Planet Article – Becoming Probiotic

Planet Article – Becoming Probiotic

‘Becoming Probiotic – Health, ecology and our second brain’, Planet – The Welsh Internationlist Magazine/ Welsh and International politics and culture, Autumn 2023. ISSN 0048-4288.

The Greek physician Hippocrates stressed the importance of the human gut – whose web of neurons in the enteric nervous system now is widely referred to as ‘the second brain’ – as a pivotal indicator of health, immunity levels and illness: and furthermore, while there is much more research to do on this topic, poor gut health and lack of microbial diversity within it is now widely recognised as connected to many conditions, including allergies, auto-immune diseases, depression, anxiety, obesity and much more.4

Hippocrates said, over 2000 years ago, ‘All disease begins in the gut’.

The most common way that people nowadays seek to address the health of their gut is through products like kefir and kombucha that can now be widely found in shops. Kefir is a natural food originating in the Caucasus, the Balkans and Eastern Europe.

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Kefir is a powerful probiotic. Live yogurt is the familiar probiotic food in the Western diet, but Kefir is a more potent source of these strains of healthy probiotic bacteria. Organic starter culture can be used to make a constant supply of probiotics for kefir at home.5 Nutrients in Kefir include calcium, phosphorous, magnesium, tryptophan, folic acids, biotin, and Vitamins A, B2, B12, D and K. Tryptophan is believed to be a calming agent6 and calcium and magnesium help balance your entire system. Kombucha is probiotic tea fermented using starter culture called SCOBY (Symbiotic Colonies of Bacteria and Yeast). When fed with tea and sugar, the SCOBY produces a fizzy drink laden with probiotics. (I use SCOBY to create the materials for my sculptures.)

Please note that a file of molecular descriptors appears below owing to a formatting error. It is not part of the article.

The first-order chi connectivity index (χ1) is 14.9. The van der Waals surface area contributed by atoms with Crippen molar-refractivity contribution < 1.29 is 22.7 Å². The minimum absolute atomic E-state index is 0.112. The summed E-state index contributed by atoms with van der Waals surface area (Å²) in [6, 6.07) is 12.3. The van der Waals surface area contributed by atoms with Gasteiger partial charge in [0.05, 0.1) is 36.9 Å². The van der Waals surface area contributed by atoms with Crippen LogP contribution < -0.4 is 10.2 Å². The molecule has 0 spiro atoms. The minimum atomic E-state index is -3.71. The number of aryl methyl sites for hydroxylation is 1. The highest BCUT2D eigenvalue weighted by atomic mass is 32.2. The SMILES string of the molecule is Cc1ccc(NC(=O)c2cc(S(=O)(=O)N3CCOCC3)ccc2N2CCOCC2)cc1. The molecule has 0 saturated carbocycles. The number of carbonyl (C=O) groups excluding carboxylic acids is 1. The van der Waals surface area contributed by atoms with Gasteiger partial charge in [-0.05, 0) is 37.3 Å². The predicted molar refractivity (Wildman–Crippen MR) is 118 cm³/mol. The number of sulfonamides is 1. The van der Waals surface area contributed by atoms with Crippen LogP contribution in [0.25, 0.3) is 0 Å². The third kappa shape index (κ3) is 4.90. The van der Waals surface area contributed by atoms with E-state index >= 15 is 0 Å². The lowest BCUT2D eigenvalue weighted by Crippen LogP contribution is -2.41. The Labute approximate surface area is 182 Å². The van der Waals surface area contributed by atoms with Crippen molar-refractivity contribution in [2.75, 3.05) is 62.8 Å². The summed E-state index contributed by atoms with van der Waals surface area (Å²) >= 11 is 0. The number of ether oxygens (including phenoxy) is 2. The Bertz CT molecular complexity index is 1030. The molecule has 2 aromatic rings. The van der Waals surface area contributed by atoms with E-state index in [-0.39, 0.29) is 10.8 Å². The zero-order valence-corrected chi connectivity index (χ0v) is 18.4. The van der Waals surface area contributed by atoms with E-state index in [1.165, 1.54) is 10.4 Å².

Covid-19 continues to be a challenge to the NHS long after lockdown has ended. Since the pandemic, scientists are actively researching gut microbiota dysbiosis and the connection with Covid-19. It appears that if you have this dysbiosis you have an increased risk of developing severe symptoms of Covid-19.9 Other studies have indicated that ‘Long Covid’ (post-acute Covid-19 syndrome or PACS) is linked to gut microbiome composition and that further studies should look into whether ‘microbiota modulation’ could help patients recover.10

Specific gut microbiome profiles reflects different symptoms in patients with post-acute COVID-19 syndrome (PACS). There is an intricate association between the gut microbiome and the long-term sequelae — common lingering symptoms after COVID-19 infection. Different microbial patterns may contribute to development of different PACS symptoms.’ Qin Liu et al., ‘Gut microbiota dynamics in a prospective cohort of patients with post-acute COVID-19 syndrome’ in Gut 71 (3) (January, 2022).


Future Material Bank Archive

The Future Materials Bank, Jan Van Eyck Academie, Maastricht has recorded the Scoby probiotic microbial cellulose under the catergories: Bacteria, Biodegradable, Bioplastic, Recyclable, Regenerative and Smart Material. It is a sustainable material for sculpture.

SCOBY Microbial Cellulose demonstration

SCOBY Sculpture

Prototype sculpture made using the Probiotic Microbial Cellulose

Connected/ Breathe-In/ Becoming Probiotic/ Becoming Plastic

Connected/ Breathe-In/ Becoming Probiotic/ Becoming Plastic